Australia's only mainland Gannet colony
December 19, 2011
Our first stop was the windswept gannet colony at Point Danger, five minutes drive from Portland. We met with Ewan Lovell and David Williams who tend the site, along with their faithful canine companions, Reamma and Elma.
These shaggy white dogs are Maremmas, a breed that originates from the mountains of Italy, where they are used to protect sheep from wolves. Although the gannet colony is only 12 years old, by 2004 foxes had destroyed all the nests, so Reamma and Elma were introduced as guardians for the birds. Since then, the number of pairs has risen to a few hundred.
The principle colony of about 10,000 birds is on Lawrence Rocks, a conspicuous flat-topped island about 2km offshore from the tip of Point Danger. Even at a distance, nests can be seen neatly and systematically arranged like dots on a domino. With space so limited, it's perhaps unsurprising that a few birds splintered off to settle elsewhere. It was just unusual that they would choose to create Australia's only mainland gannet colony.
Gannets are only present in good numbers here during the breeding season, from about early October to February. Breeding coincides with the 'bonney coast upwelling', a vast oceanographic phenomenon, that amasses huge quantities of seafood.
Plankton-eating pilchards and anchovies are the gannets' main food for raising young chicks and are caught by diving head-long into an ocean that turns icy-cold in summer. Parents share responsibility for finding food, often swapping duties throughout the day. Because competition for a home is heavy, there's barely two beak-lengths between nests. Birds returning from an arduous fishing trip find it difficult to make foot-fall. A slight gust of wind or an ill-timed touch-down into no-mans-land creates instant disputes with well-armed and very grumpy neighbours.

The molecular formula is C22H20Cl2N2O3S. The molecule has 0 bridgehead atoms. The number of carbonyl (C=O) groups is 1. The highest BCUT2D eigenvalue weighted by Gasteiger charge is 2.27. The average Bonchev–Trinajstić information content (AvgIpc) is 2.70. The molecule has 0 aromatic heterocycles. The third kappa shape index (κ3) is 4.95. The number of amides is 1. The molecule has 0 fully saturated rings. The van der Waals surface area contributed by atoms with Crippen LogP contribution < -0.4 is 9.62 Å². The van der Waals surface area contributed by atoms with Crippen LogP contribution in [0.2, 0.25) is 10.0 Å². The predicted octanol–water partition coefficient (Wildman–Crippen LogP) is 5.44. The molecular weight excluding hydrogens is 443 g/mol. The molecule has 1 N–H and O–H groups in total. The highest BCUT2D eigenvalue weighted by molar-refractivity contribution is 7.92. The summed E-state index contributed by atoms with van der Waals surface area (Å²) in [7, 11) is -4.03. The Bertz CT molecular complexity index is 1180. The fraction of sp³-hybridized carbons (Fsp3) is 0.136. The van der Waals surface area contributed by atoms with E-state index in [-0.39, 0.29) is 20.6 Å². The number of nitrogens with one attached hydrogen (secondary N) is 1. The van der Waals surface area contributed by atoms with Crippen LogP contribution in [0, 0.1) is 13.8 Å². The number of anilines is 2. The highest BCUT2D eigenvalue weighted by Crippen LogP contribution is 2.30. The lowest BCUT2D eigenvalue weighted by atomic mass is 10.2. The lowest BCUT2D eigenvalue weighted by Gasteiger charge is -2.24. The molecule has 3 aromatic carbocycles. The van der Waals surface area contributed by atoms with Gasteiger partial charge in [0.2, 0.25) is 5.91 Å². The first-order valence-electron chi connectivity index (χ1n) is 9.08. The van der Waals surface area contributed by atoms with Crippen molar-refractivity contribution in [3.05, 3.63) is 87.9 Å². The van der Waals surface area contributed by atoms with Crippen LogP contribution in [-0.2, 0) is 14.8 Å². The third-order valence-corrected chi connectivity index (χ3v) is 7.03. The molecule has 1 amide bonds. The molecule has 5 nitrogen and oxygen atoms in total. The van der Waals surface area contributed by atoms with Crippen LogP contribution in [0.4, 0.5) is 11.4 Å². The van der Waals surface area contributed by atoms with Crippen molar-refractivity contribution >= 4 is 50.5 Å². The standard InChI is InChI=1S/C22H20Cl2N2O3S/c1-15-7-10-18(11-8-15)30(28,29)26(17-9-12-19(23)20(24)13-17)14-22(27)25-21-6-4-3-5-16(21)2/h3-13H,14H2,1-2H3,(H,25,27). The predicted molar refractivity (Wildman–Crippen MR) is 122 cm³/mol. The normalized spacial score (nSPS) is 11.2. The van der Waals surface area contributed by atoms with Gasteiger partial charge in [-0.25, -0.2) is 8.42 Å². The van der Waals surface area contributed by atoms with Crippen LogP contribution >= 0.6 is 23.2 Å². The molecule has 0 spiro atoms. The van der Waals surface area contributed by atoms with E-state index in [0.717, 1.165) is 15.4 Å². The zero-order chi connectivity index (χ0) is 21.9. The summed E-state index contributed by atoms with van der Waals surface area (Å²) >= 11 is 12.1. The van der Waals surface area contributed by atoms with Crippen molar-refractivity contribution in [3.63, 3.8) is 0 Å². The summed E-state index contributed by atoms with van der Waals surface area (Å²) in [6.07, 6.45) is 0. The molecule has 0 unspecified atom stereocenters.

Once grounded however, mates greet each other with a beautiful dance, thrusting their heads aloft and clapping beaks together. The infrangible bond between birds is vital if they are to survive the season to raise a single healthy chick.
Occasionally, a clamour of siren-like calls rises over the background chatter, as offspring begin to beg for food. Once started it seems, the whole colony erupts. Mum or dad reluctantly disgorge half-digested food. Parenting seems to be an indulgence, reserved for those fit enough to survive themselves. The carcasses of chicks discarded by those less fortunate, are a visible reminder of the hardships of existence for a seabird that lives on the edge of the Antarctic.
The colony is a place of perpetual noise, movement and excitement, death and life. As we prepare to leave, we spot an egg about to hatch. With the sort of awkwardness you'd expect from a majestic seabird on land, mum half sits up and rolls the egg to reveal a tiny hole. You can see the egg-tooth that the chick uses to break its way to freedom and the circle of life begins again.
Spent several hours at the Gannet colony at Point Danger.